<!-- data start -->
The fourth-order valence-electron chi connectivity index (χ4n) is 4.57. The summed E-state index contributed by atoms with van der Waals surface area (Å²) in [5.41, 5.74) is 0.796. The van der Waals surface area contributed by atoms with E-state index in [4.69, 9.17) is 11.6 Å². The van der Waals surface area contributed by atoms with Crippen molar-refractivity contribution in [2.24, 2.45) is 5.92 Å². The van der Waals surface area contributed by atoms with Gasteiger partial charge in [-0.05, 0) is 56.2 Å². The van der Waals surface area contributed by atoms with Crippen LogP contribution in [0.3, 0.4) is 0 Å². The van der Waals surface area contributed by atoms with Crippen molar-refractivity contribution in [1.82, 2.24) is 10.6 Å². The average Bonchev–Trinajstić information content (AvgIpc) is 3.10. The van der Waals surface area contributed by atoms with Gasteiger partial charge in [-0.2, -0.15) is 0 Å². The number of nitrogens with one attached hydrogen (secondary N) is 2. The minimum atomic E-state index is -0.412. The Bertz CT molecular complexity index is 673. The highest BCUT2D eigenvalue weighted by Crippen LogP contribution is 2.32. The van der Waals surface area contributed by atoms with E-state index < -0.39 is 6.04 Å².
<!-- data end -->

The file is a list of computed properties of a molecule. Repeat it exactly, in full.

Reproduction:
The fourth-order valence-electron chi connectivity index (χ4n) is 4.57. The summed E-state index contributed by atoms with van der Waals surface area (Å²) in [5.41, 5.74) is 0.796. The van der Waals surface area contributed by atoms with E-state index in [4.69, 9.17) is 11.6 Å². The van der Waals surface area contributed by atoms with Crippen molar-refractivity contribution in [2.24, 2.45) is 5.92 Å². The van der Waals surface area contributed by atoms with Gasteiger partial charge in [-0.05, 0) is 56.2 Å². The van der Waals surface area contributed by atoms with Crippen LogP contribution in [0.3, 0.4) is 0 Å². The van der Waals surface area contributed by atoms with Crippen molar-refractivity contribution in [1.82, 2.24) is 10.6 Å². The average Bonchev–Trinajstić information content (AvgIpc) is 3.10. The van der Waals surface area contributed by atoms with Gasteiger partial charge in [-0.2, -0.15) is 0 Å². The number of nitrogens with one attached hydrogen (secondary N) is 2. The minimum atomic E-state index is -0.412. The Bertz CT molecular complexity index is 673. The highest BCUT2D eigenvalue weighted by Crippen LogP contribution is 2.32. The van der Waals surface area contributed by atoms with E-state index < -0.39 is 6.04 Å².